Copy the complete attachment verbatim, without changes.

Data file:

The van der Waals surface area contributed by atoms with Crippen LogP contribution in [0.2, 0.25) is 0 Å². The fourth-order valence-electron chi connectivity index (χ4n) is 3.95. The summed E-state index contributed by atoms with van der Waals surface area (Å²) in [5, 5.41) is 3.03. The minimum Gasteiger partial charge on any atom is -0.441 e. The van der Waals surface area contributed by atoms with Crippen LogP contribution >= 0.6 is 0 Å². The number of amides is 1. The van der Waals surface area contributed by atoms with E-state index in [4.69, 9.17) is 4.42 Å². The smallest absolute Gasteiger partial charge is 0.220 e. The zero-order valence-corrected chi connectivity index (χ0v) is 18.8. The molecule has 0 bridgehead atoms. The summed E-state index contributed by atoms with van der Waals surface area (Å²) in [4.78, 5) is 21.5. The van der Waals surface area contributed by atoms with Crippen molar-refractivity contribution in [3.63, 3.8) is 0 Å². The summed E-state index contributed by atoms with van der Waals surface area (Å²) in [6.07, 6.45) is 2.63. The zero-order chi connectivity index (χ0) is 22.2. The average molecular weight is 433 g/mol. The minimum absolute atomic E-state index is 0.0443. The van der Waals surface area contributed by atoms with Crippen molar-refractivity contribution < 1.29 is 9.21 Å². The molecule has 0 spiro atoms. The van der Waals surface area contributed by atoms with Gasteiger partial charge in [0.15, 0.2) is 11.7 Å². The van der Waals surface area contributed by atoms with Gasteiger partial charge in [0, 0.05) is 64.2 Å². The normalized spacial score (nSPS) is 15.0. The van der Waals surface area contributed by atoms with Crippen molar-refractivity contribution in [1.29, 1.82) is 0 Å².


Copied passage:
The van der Waals surface area contributed by atoms with Crippen LogP contribution in [0.2, 0.25) is 0 Å². The fourth-order valence-electron chi connectivity index (χ4n) is 3.95. The summed E-state index contributed by atoms with van der Waals surface area (Å²) in [5, 5.41) is 3.03. The minimum Gasteiger partial charge on any atom is -0.441 e. The van der Waals surface area contributed by atoms with Crippen LogP contribution >= 0.6 is 0 Å². The number of amides is 1. The van der Waals surface area contributed by atoms with E-state index in [4.69, 9.17) is 4.42 Å². The smallest absolute Gasteiger partial charge is 0.220 e. The zero-order valence-corrected chi connectivity index (χ0v) is 18.8. The molecule has 0 bridgehead atoms. The summed E-state index contributed by atoms with van der Waals surface area (Å²) in [4.78, 5) is 21.5. The van der Waals surface area contributed by atoms with Crippen molar-refractivity contribution in [3.63, 3.8) is 0 Å². The summed E-state index contributed by atoms with van der Waals surface area (Å²) in [6.07, 6.45) is 2.63. The zero-order chi connectivity index (χ0) is 22.2. The average molecular weight is 433 g/mol. The minimum absolute atomic E-state index is 0.0443. The van der Waals surface area contributed by atoms with Crippen molar-refractivity contribution < 1.29 is 9.21 Å². The molecule has 0 spiro atoms. The van der Waals surface area contributed by atoms with Gasteiger partial charge in [0.15, 0.2) is 11.7 Å². The van der Waals surface area contributed by atoms with Gasteiger partial charge in [0, 0.05) is 64.2 Å². The normalized spacial score (nSPS) is 15.0. The van der Waals surface area contributed by atoms with Crippen molar-refractivity contribution in [1.29, 1.82) is 0 Å².